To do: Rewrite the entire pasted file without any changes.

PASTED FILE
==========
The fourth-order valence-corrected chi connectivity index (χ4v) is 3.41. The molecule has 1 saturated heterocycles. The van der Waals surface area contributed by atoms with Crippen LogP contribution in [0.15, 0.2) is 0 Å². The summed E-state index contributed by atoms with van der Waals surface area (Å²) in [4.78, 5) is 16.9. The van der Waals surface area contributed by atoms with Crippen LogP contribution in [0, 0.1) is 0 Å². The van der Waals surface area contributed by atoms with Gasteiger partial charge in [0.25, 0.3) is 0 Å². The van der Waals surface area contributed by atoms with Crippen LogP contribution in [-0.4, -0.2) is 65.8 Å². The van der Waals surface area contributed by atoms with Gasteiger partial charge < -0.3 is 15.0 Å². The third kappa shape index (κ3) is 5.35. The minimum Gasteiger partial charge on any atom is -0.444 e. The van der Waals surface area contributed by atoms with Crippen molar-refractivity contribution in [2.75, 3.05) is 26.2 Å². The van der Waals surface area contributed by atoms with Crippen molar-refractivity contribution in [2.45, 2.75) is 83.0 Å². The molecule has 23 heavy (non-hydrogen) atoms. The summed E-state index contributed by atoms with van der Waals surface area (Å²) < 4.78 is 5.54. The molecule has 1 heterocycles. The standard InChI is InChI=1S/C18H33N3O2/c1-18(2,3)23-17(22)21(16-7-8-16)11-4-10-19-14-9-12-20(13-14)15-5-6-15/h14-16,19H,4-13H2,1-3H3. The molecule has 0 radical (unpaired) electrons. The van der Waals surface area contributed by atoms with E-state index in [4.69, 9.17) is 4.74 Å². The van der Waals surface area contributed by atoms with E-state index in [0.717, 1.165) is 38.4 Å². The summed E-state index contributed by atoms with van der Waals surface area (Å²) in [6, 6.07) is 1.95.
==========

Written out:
The fourth-order valence-corrected chi connectivity index (χ4v) is 3.41. The molecule has 1 saturated heterocycles. The van der Waals surface area contributed by atoms with Crippen LogP contribution in [0.15, 0.2) is 0 Å². The summed E-state index contributed by atoms with van der Waals surface area (Å²) in [4.78, 5) is 16.9. The van der Waals surface area contributed by atoms with Crippen LogP contribution in [0, 0.1) is 0 Å². The van der Waals surface area contributed by atoms with Gasteiger partial charge in [0.25, 0.3) is 0 Å². The van der Waals surface area contributed by atoms with Crippen LogP contribution in [-0.4, -0.2) is 65.8 Å². The van der Waals surface area contributed by atoms with Gasteiger partial charge < -0.3 is 15.0 Å². The third kappa shape index (κ3) is 5.35. The minimum Gasteiger partial charge on any atom is -0.444 e. The van der Waals surface area contributed by atoms with Crippen molar-refractivity contribution in [2.75, 3.05) is 26.2 Å². The van der Waals surface area contributed by atoms with Crippen molar-refractivity contribution in [2.45, 2.75) is 83.0 Å². The molecule has 23 heavy (non-hydrogen) atoms. The summed E-state index contributed by atoms with van der Waals surface area (Å²) < 4.78 is 5.54. The molecule has 1 heterocycles. The standard InChI is InChI=1S/C18H33N3O2/c1-18(2,3)23-17(22)21(16-7-8-16)11-4-10-19-14-9-12-20(13-14)15-5-6-15/h14-16,19H,4-13H2,1-3H3. The molecule has 0 radical (unpaired) electrons. The van der Waals surface area contributed by atoms with E-state index in [4.69, 9.17) is 4.74 Å². The van der Waals surface area contributed by atoms with E-state index in [0.717, 1.165) is 38.4 Å². The summed E-state index contributed by atoms with van der Waals surface area (Å²) in [6, 6.07) is 1.95.